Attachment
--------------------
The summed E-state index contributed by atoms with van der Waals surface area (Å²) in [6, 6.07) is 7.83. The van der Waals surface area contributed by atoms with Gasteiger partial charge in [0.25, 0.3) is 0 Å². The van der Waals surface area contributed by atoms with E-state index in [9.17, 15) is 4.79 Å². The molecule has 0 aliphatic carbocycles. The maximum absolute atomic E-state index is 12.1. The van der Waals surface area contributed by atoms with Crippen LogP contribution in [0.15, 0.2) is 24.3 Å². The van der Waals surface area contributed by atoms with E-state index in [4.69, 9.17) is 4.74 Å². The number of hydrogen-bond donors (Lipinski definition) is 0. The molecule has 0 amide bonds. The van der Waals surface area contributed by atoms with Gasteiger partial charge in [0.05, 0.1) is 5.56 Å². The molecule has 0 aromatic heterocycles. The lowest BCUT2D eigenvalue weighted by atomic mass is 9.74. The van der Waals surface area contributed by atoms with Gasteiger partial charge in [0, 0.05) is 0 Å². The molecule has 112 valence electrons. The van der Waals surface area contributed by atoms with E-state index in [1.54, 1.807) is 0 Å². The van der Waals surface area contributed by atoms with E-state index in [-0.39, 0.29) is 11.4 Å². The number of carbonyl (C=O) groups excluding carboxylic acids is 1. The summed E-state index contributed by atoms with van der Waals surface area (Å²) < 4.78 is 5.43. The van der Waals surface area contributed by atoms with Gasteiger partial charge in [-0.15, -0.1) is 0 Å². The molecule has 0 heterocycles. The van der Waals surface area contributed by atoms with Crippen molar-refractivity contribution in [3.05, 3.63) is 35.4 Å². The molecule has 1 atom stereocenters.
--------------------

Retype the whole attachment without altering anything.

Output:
The summed E-state index contributed by atoms with van der Waals surface area (Å²) in [6, 6.07) is 7.83. The van der Waals surface area contributed by atoms with Gasteiger partial charge in [0.25, 0.3) is 0 Å². The van der Waals surface area contributed by atoms with E-state index in [9.17, 15) is 4.79 Å². The molecule has 0 aliphatic carbocycles. The maximum absolute atomic E-state index is 12.1. The van der Waals surface area contributed by atoms with Crippen LogP contribution in [0.15, 0.2) is 24.3 Å². The van der Waals surface area contributed by atoms with E-state index in [4.69, 9.17) is 4.74 Å². The number of hydrogen-bond donors (Lipinski definition) is 0. The molecule has 0 amide bonds. The van der Waals surface area contributed by atoms with Gasteiger partial charge in [0.05, 0.1) is 5.56 Å². The molecule has 0 aromatic heterocycles. The lowest BCUT2D eigenvalue weighted by atomic mass is 9.74. The van der Waals surface area contributed by atoms with Gasteiger partial charge in [0, 0.05) is 0 Å². The molecule has 112 valence electrons. The van der Waals surface area contributed by atoms with E-state index in [1.54, 1.807) is 0 Å². The van der Waals surface area contributed by atoms with E-state index in [-0.39, 0.29) is 11.4 Å². The number of carbonyl (C=O) groups excluding carboxylic acids is 1. The summed E-state index contributed by atoms with van der Waals surface area (Å²) < 4.78 is 5.43. The van der Waals surface area contributed by atoms with Gasteiger partial charge in [-0.15, -0.1) is 0 Å². The molecule has 0 heterocycles. The van der Waals surface area contributed by atoms with Crippen molar-refractivity contribution in [3.05, 3.63) is 35.4 Å². The molecule has 1 atom stereocenters.